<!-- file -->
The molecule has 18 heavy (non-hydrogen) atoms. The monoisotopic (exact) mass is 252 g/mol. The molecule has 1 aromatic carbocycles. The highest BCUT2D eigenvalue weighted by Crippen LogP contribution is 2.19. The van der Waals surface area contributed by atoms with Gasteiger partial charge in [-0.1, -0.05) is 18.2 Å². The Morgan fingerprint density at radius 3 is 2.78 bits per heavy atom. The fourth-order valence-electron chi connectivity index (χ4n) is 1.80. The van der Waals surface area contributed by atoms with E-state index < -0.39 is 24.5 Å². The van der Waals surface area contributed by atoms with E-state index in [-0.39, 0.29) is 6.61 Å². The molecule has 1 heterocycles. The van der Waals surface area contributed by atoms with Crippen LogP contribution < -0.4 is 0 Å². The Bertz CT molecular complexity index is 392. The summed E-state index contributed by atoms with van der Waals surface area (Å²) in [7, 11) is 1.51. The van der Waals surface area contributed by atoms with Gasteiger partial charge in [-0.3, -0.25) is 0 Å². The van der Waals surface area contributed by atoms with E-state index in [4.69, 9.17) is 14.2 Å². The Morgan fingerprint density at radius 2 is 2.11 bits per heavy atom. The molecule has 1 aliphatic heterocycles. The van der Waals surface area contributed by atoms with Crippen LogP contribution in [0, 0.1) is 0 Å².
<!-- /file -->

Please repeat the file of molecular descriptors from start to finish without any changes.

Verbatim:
The molecule has 18 heavy (non-hydrogen) atoms. The monoisotopic (exact) mass is 252 g/mol. The molecule has 1 aromatic carbocycles. The highest BCUT2D eigenvalue weighted by Crippen LogP contribution is 2.19. The van der Waals surface area contributed by atoms with Gasteiger partial charge in [-0.1, -0.05) is 18.2 Å². The Morgan fingerprint density at radius 3 is 2.78 bits per heavy atom. The fourth-order valence-electron chi connectivity index (χ4n) is 1.80. The van der Waals surface area contributed by atoms with E-state index < -0.39 is 24.5 Å². The van der Waals surface area contributed by atoms with E-state index in [-0.39, 0.29) is 6.61 Å². The molecule has 1 heterocycles. The van der Waals surface area contributed by atoms with Crippen LogP contribution < -0.4 is 0 Å². The Bertz CT molecular complexity index is 392. The summed E-state index contributed by atoms with van der Waals surface area (Å²) in [7, 11) is 1.51. The van der Waals surface area contributed by atoms with Gasteiger partial charge in [-0.3, -0.25) is 0 Å². The van der Waals surface area contributed by atoms with E-state index in [4.69, 9.17) is 14.2 Å². The Morgan fingerprint density at radius 2 is 2.11 bits per heavy atom. The molecule has 1 aliphatic heterocycles. The van der Waals surface area contributed by atoms with Crippen LogP contribution in [0, 0.1) is 0 Å².